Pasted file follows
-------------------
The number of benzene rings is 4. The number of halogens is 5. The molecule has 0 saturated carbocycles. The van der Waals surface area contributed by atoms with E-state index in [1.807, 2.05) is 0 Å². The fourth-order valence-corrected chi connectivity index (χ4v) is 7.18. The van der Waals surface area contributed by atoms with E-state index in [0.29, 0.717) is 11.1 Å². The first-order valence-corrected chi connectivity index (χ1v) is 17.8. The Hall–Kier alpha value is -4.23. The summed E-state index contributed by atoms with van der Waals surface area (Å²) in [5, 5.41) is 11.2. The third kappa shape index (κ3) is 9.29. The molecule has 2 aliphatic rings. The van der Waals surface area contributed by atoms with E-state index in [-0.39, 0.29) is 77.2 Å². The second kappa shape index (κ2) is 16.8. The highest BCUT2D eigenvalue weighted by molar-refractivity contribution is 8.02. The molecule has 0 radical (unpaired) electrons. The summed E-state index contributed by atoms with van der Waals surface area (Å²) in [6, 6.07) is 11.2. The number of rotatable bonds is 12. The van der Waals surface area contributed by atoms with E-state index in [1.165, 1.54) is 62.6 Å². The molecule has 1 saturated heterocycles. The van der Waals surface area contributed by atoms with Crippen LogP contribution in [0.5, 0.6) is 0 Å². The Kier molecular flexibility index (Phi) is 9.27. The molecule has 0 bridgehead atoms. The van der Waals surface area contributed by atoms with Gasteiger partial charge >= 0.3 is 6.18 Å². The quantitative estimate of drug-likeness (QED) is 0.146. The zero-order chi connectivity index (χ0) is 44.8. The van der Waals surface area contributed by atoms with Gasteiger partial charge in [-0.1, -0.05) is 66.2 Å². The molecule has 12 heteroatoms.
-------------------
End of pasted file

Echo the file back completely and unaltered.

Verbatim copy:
The number of benzene rings is 4. The number of halogens is 5. The molecule has 0 saturated carbocycles. The van der Waals surface area contributed by atoms with E-state index in [1.807, 2.05) is 0 Å². The fourth-order valence-corrected chi connectivity index (χ4v) is 7.18. The van der Waals surface area contributed by atoms with E-state index in [0.29, 0.717) is 11.1 Å². The first-order valence-corrected chi connectivity index (χ1v) is 17.8. The Hall–Kier alpha value is -4.23. The summed E-state index contributed by atoms with van der Waals surface area (Å²) in [5, 5.41) is 11.2. The third kappa shape index (κ3) is 9.29. The molecule has 2 aliphatic rings. The van der Waals surface area contributed by atoms with E-state index in [-0.39, 0.29) is 77.2 Å². The second kappa shape index (κ2) is 16.8. The highest BCUT2D eigenvalue weighted by molar-refractivity contribution is 8.02. The molecule has 0 radical (unpaired) electrons. The summed E-state index contributed by atoms with van der Waals surface area (Å²) in [6, 6.07) is 11.2. The number of rotatable bonds is 12. The van der Waals surface area contributed by atoms with E-state index in [1.165, 1.54) is 62.6 Å². The molecule has 1 saturated heterocycles. The van der Waals surface area contributed by atoms with Crippen LogP contribution in [0.5, 0.6) is 0 Å². The Kier molecular flexibility index (Phi) is 9.27. The molecule has 0 bridgehead atoms. The van der Waals surface area contributed by atoms with Gasteiger partial charge >= 0.3 is 6.18 Å². The quantitative estimate of drug-likeness (QED) is 0.146. The zero-order chi connectivity index (χ0) is 44.8. The van der Waals surface area contributed by atoms with Gasteiger partial charge in [-0.1, -0.05) is 66.2 Å². The molecule has 12 heteroatoms.